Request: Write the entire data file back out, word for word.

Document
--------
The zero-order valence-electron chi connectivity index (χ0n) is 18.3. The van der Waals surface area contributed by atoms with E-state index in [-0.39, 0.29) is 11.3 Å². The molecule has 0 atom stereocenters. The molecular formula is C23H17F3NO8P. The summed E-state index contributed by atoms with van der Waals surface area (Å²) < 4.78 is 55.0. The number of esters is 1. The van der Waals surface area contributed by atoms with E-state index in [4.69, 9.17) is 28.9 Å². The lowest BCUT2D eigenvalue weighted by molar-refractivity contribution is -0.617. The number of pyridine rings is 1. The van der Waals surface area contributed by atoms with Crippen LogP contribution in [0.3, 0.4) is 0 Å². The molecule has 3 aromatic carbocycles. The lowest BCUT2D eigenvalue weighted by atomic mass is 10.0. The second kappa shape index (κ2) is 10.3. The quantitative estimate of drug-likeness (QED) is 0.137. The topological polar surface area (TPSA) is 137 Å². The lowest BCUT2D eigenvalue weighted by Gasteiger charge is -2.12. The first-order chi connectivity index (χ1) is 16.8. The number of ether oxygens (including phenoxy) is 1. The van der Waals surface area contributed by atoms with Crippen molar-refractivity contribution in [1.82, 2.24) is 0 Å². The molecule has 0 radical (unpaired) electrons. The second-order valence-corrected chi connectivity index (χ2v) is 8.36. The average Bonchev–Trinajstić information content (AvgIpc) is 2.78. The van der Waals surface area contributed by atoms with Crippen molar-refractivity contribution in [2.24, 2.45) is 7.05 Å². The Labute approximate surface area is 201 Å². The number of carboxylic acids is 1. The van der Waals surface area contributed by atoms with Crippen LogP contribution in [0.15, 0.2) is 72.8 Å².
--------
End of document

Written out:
The zero-order valence-electron chi connectivity index (χ0n) is 18.3. The van der Waals surface area contributed by atoms with E-state index in [-0.39, 0.29) is 11.3 Å². The molecule has 0 atom stereocenters. The molecular formula is C23H17F3NO8P. The summed E-state index contributed by atoms with van der Waals surface area (Å²) < 4.78 is 55.0. The number of esters is 1. The van der Waals surface area contributed by atoms with E-state index in [4.69, 9.17) is 28.9 Å². The lowest BCUT2D eigenvalue weighted by molar-refractivity contribution is -0.617. The number of pyridine rings is 1. The van der Waals surface area contributed by atoms with Crippen LogP contribution in [0.3, 0.4) is 0 Å². The molecule has 3 aromatic carbocycles. The lowest BCUT2D eigenvalue weighted by atomic mass is 10.0. The second kappa shape index (κ2) is 10.3. The quantitative estimate of drug-likeness (QED) is 0.137. The topological polar surface area (TPSA) is 137 Å². The lowest BCUT2D eigenvalue weighted by Gasteiger charge is -2.12. The first-order chi connectivity index (χ1) is 16.8. The number of ether oxygens (including phenoxy) is 1. The van der Waals surface area contributed by atoms with Crippen molar-refractivity contribution in [1.82, 2.24) is 0 Å². The molecule has 0 radical (unpaired) electrons. The second-order valence-corrected chi connectivity index (χ2v) is 8.36. The average Bonchev–Trinajstić information content (AvgIpc) is 2.78. The van der Waals surface area contributed by atoms with Crippen molar-refractivity contribution in [2.24, 2.45) is 7.05 Å². The Labute approximate surface area is 201 Å². The number of carboxylic acids is 1. The van der Waals surface area contributed by atoms with Crippen LogP contribution in [0.15, 0.2) is 72.8 Å².